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I think $$ \langle a,b | abab= 1 \rangle = \langle a,b | abba = 1 \rangle $$ are 2 equivalent presentations of the fundamental group of the projective plane. To show this, I have tried to transform one into the other using Tietze transformations and substituting $c = ab$. But it doesn't seem to lead anywhere.

Is what I want to show wrong? And if not: what tools apart from Tietze transformations are there?

If two groups are isomorphic then there is a Tietze transformation transforming one into the other so my failed attempt was actually supposed to work if the claim is right.

Many thanks for your help!

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Surely the (group-theory) tag wouldn't go amiss here...? – user1729 Jul 8 '11 at 14:01
By "the projective plane", do you mean the real projective plane $\mathbb{RP}^2$? If so, I'm pretty sure neither of those presentations is right, since the fundamental group is $\mathbb{Z}\mid 2\mathbb{Z}$ and those groups clearly have elements of infinite order. You may have gotten confused because the standard way to construct $\mathbb{RP}^2$ by identifying opposite sides of a square gives you more than one basepoint (unlike with a torus or Klein bottle). – MartianInvader Jul 8 '11 at 16:10
up vote 4 down vote accepted

These groups are not equivalent. To see this, you can use the theory of one-relator groups. Specifically, a group with a single defining relator contains torsion if and only if the relator is a proper power (Thm 4.12 of Magnus, Karrass and Solitar's book "Combinatorial Group Theory"). That is, supposing $R$ is not a proper power in $F(X)$ then $\langle X; R^n\rangle$ has torsion if and only if $n>1$. Moreover, every element of finite order has order dividing $n$.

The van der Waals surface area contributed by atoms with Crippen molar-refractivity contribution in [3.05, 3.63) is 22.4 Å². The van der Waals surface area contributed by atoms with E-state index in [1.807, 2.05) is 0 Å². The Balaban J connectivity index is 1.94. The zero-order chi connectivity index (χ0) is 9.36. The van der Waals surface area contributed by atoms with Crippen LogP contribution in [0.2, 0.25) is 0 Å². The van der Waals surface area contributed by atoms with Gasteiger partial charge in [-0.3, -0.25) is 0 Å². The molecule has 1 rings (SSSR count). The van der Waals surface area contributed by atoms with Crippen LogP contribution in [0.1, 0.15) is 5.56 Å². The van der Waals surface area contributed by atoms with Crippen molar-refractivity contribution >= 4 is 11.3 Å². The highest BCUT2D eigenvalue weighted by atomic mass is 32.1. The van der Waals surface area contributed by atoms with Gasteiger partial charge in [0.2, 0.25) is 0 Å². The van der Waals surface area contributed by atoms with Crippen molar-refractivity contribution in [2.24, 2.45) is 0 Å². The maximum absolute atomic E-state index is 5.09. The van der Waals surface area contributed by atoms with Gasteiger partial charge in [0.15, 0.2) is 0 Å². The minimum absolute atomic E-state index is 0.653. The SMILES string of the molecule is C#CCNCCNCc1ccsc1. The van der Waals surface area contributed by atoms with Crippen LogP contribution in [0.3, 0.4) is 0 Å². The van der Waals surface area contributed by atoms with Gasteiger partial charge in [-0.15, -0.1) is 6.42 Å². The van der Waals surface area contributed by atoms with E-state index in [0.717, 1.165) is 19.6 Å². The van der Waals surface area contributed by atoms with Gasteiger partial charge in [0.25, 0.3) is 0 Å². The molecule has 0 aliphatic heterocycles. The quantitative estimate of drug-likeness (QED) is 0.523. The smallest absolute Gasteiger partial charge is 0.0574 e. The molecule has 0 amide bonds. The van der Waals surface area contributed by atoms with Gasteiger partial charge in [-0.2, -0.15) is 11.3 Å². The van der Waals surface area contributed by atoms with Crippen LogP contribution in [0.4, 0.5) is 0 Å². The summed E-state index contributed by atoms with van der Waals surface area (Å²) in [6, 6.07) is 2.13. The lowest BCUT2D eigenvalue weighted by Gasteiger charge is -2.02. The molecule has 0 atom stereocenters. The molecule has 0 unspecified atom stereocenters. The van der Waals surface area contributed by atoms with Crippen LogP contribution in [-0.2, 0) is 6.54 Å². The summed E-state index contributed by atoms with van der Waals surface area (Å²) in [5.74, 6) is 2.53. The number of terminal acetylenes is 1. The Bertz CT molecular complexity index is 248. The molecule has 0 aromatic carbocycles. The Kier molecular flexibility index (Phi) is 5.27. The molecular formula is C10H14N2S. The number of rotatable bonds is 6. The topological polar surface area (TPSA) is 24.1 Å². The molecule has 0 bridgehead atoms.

Now, $abab=(ab)^2$ so your first group contains torsion. Indeed, it contains elements of order $2$, but of order no more than $2$.

On the other hand, there does not exist $w\in F(a, b)$ such that $w^2=aabb$. This is by a paper of R. Lyndon, "The equation $a^2b^2=c^2$ in free groups", 1959, where he proves that if $w^2=x^2y^2$ in a free group then $[x, y]=1$. Clearly $[a, b]\neq 1$ in $F(a, b)$.

Therefore, one of your groups contains elements of order two while the other does not.

Indeed, there is a paper, "The isomorphism problem for two-generator one-relator groups with torsion is solvable" by Steve Pride (1977) which solves the isomorphism problem for (surprisingly!) two-generator one-relator groups with torsion. It says, $\langle a, b; R^n\rangle\cong \langle a, b; S^m\rangle \Leftrightarrow m=n$ and there exists $\phi \in \operatorname{Aut}(F_2)$ such that $R\phi=S$ (and one can decide if there exists such a $\phi$ by Theorem N2 of Magnus, Karrass and Solitar).

EDIT: Actually, it is perhaps easier just to note that one group is the free product of the infinite cyclic group with the cyclic group of order two, $\mathbb{Z}\ast C_2$, while the other is the fundamental group of the Klein bottle, which is well-known to be torsion-free (and as this is an algebraic topology question, proving that the fundamental group of the Klein bottle is torsion-free is an exercise left to the reader!).

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